Disease’s Ecology and Ecosystem Services of Scavenging Raptors in Rubbish Dumps, Street Markets and Wild Areas of the Mediterranean Ecoregion of Chile

25 Aug 2021 The Mediterranean Ecoregion of Chile, Chile, Central and Latin America Biodiversity | Birds | Education | Habitats

Brayan Zambrano

Rubbish dumps are the sites with the highest local concentration of trophic resources originating from the human species and exploited by wild animals. These sites are global in scope, as approximately 1/3 of the food produced for human consumption is wasted annually, making it available for wild animals. A group of animals that are frequently observed grouped together, and in great abundance using the resources of these sites are the scavenger raptors. However, it is unknown whether these high-density groups of scavenging raptors in rubbish dumps promote the transmission of pathogenic microorganisms between different species and whether they move pathogens from rubbish dumps to areas with a higher probability of human contact, such as street markets.

The Chilean eagle Geranoaetus melanoleucus

The Chilean eagle Geranoaetus melanoleucus

Scavengers of prey are threatened with extinction worldwide, as a result of various anthropogenic causes, such as the destruction of their habitat and poisoning. Interaction with landfills could represent an additional threat, through the spread of infectious diseases in species such as the Andean condor (Vultur gryphus) (VU IUCN), the black-breasted buzzard (Geranoaetus melanoleucus), among other scavenger raptors that inhabit in the Mediterranean ecoregion of Chile, a biodiversity hotspot, habitats of endemic threatened species.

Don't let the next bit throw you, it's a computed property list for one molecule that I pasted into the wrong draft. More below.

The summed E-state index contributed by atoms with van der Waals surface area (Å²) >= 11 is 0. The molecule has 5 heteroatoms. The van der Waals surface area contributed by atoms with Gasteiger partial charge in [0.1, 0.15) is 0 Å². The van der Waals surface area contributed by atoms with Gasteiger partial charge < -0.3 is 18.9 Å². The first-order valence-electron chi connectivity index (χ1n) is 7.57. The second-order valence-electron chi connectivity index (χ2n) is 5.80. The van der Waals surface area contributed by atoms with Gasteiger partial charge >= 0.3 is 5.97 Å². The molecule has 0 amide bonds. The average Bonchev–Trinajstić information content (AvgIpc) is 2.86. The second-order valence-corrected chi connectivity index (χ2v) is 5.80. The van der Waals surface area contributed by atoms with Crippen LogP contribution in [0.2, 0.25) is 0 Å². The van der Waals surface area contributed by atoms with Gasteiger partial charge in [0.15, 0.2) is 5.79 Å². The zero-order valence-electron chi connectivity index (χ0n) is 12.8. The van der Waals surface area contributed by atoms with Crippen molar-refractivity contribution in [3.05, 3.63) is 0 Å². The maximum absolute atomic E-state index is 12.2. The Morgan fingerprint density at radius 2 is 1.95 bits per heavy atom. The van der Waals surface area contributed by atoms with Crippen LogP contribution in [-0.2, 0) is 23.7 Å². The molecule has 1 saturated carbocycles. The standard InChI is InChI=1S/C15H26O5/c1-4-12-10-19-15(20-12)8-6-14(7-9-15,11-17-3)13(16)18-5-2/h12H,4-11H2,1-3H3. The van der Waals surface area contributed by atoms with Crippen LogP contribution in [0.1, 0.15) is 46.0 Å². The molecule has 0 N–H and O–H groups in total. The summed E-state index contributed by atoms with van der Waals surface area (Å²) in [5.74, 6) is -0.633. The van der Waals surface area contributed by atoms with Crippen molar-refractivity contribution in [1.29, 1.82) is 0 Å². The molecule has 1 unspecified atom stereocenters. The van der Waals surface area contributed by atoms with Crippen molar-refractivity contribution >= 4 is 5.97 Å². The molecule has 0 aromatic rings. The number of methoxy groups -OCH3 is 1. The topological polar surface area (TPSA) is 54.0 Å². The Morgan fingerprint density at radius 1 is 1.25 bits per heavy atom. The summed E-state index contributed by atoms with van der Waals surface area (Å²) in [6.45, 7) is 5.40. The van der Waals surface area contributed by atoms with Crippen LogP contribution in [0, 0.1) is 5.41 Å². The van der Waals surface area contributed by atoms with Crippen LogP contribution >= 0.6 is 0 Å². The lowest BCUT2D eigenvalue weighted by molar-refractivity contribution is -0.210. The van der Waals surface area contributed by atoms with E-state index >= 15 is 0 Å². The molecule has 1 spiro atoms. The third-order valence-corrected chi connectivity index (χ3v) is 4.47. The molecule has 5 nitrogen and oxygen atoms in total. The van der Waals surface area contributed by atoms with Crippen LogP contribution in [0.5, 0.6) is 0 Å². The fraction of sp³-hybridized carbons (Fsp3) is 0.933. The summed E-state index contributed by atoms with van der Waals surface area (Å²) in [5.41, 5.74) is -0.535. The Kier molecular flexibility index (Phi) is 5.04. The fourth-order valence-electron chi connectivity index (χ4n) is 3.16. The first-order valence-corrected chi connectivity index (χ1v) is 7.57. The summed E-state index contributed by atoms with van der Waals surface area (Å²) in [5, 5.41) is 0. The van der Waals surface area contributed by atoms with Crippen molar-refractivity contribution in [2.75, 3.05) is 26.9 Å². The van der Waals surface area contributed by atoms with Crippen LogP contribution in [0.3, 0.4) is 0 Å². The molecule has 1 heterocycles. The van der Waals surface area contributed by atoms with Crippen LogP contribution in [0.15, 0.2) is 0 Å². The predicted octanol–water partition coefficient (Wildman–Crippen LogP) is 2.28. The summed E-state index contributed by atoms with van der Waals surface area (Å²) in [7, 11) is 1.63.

With a one health approach, we will work together with local authorities and park rangers around garbage dumps, street markets and wild areas of the Mediterranean ecoregion of Chile, where we will capture, mark, and take biological samples from individuals of scavenging raptors, in order to estimate their relative abundances and the prevalence of fowl pox virus and Salmonella bacteria. We will also quantify the interactions of these birds with free-roaming domestic animals in these areas, through the use of camera traps equipment.

With the results of this project, we will work together with the local health and wildlife protection authorities to evaluate the management associated with domestic animals that roam freely and measures for the operation of garbage dumps and street markets, which seek to benefit the state of conservation of the scavenger raptor populations.

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